Besides alcoholism, other common causes of fatty liver include:
- hyperlipidemia, or high levels of fats in the blood
- genetic inheritance
- rapid weight loss
- side effect of certain medications, including aspirin, steroids, tamoxifen (Nolvadex), and tetracycline (Panmycin)
There are two basic types of fatty liver: non-alcoholic and alcoholic.
Nonalcoholic fatty liver disease
Nonalcoholic fatty liver disease (NAFLD) develops when the liver has difficulty breaking down fats, which causes a buildup in the liver tissue. The cause is not related to alcohol. NAFL is diagnosed when more than 10 percent of the liver is fat.
Alcoholic fatty liver
Alcoholic fatty liver is the earliest stage of alcohol-related liver disease. Heavy drinking damages the liver, and the liver cannot break down fats as a result. Abstaining from alcohol will likely cause the fatty liver to subside. Within six weeks of not drinking alcohol, the fat will disappear. However, if excessive alcohol use continues, cirrhosis may develop.
Nonalcoholic steatohepatitis (NASH) and alcoholic steatohepatitis
When enough fat builds up, it will cause the liver to swell. If the original cause is not from alcohol, it’s called nonalcoholic steatohepatitis (NASH). This disease can impair liver function.
Symptoms can be seen with this disease. These include:
- appetite loss
- abdominal pain
If left untreated, steatohepatitis can progress to permanent scarring of the liver and eventual liver failure.
Acute fatty liver of pregnancy
Acute fatty liver is a rare, and potentially life-threatening, a complication of pregnancy.
Symptoms begin in the third trimester. These include:
- persistent nausea and vomiting
- pain in the upper-right abdomen
- general malaise
Women who are pregnant will be screened for this condition. Most women improve after delivery and have no lasting effects.
Who’s at risk for fatty liver?
Fatty liver is the buildup of extra fats in the liver. It’s more likely to develop if you’re overweight or obese. Having type 2 diabetes also may increase your risk for fatty liver. Fat accumulation in the liver has been linked to insulin resistance, which is the most common cause of type 2 diabetes. Studies have shown that a high-choline diet is associated with a lower risk of fatty liver disease.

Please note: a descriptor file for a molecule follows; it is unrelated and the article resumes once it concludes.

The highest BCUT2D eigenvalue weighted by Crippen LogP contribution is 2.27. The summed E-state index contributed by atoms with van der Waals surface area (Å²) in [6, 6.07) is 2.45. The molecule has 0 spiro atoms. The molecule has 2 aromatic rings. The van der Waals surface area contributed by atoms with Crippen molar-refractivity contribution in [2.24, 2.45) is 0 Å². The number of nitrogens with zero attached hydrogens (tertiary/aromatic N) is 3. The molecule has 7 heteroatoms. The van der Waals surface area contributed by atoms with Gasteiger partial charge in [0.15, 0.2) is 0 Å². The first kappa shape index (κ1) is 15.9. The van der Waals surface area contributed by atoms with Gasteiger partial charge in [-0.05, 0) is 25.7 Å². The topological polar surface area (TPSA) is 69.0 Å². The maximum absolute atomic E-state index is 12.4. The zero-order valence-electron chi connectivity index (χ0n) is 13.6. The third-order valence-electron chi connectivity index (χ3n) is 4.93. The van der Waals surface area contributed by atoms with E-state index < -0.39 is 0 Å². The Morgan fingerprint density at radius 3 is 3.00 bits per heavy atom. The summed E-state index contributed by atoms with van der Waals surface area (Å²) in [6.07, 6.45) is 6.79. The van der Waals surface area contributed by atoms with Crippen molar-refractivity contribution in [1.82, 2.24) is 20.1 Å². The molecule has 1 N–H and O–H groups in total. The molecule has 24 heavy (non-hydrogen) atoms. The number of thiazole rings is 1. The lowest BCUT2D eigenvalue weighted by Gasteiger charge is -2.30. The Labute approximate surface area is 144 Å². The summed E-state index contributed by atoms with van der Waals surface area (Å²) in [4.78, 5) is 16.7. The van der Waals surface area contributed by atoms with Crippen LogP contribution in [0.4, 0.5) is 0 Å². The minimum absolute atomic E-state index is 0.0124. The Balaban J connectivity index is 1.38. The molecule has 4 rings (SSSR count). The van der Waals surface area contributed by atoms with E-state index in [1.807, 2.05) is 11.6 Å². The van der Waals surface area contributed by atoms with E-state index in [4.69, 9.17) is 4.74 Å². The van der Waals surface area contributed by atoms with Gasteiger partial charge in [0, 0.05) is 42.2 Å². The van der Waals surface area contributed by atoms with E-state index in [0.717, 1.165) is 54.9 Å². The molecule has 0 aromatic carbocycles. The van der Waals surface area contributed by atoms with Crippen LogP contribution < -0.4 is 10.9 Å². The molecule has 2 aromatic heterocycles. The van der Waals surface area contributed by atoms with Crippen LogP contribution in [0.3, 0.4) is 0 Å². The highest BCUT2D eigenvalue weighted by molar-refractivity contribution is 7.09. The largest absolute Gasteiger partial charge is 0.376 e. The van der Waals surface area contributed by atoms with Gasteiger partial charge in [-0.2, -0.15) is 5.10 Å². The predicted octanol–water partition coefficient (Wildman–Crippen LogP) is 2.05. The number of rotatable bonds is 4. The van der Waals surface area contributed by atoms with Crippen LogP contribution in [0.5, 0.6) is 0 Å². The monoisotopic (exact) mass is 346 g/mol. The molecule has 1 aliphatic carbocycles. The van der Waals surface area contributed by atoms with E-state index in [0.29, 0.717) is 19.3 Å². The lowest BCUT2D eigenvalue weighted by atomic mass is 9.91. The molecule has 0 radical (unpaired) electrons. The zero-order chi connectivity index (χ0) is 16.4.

Other factors that may increase your risk for fatty liver are:
- excessive alcohol use
- taking more than the recommended doses of certain over-the-counter medications, such as acetaminophen (Tylenol)
- high cholesterol
- high triglyceride levels
- metabolic syndrome
How is fatty liver diagnosed?
If your liver is inflamed, your doctor can detect it by examining your abdomen for an enlarged liver. Let your doctor know if you’ve been experiencing fatigue or loss of appetite. Also, tell your doctor about any history of alcohol, medication, and supplement use.
Your doctor may find that liver enzymes are higher than normal on a routine blood test. This doesn’t confirm a diagnosis of fatty liver. Further analysis is necessary to find the cause of the inflammation.
Another imaging test similar to ultrasound is a FibroScan. Like an ultrasound, a Fibroscan utilizes sound waves to determine the density of the liver and the corresponding areas of fat and normal liver tissue.
Imaging studies can detect fat in the liver, but they cannot help your doctor confirm any further damage.
In a liver biopsy, your doctor will insert a needle into the liver to remove a piece of tissue for examination. Your doctor will give you a local anesthetic to lessen the pain. This is the only way to know for certain if you have fatty liver. The biopsy will also help your doctor determine the exact cause.
Usually your conventional doctor will offer ways to reduce your risk factors. These recommendations include:
- limiting or avoiding alcoholic beverages
- managing your cholesterol and reducing your intake of sugar and saturated fatty acids
- losing weight
- controlling your blood sugar
If you have fatty liver because of obesity or unhealthy eating habits, your doctor may also suggest that you increase physical activity and eliminate certain types of food from your diet. Reducing the number of calories you eat each day can help you lose weight and heal your liver.
You can reverse fatty liver disease with right Homeopathy treatment for fatty liver and get a long-term solution from Welling Clinics.
Visit one of the Welling Homeopathy Clinic today for an expert pre-treatment analysis and speciality treatment of Fatty Liver.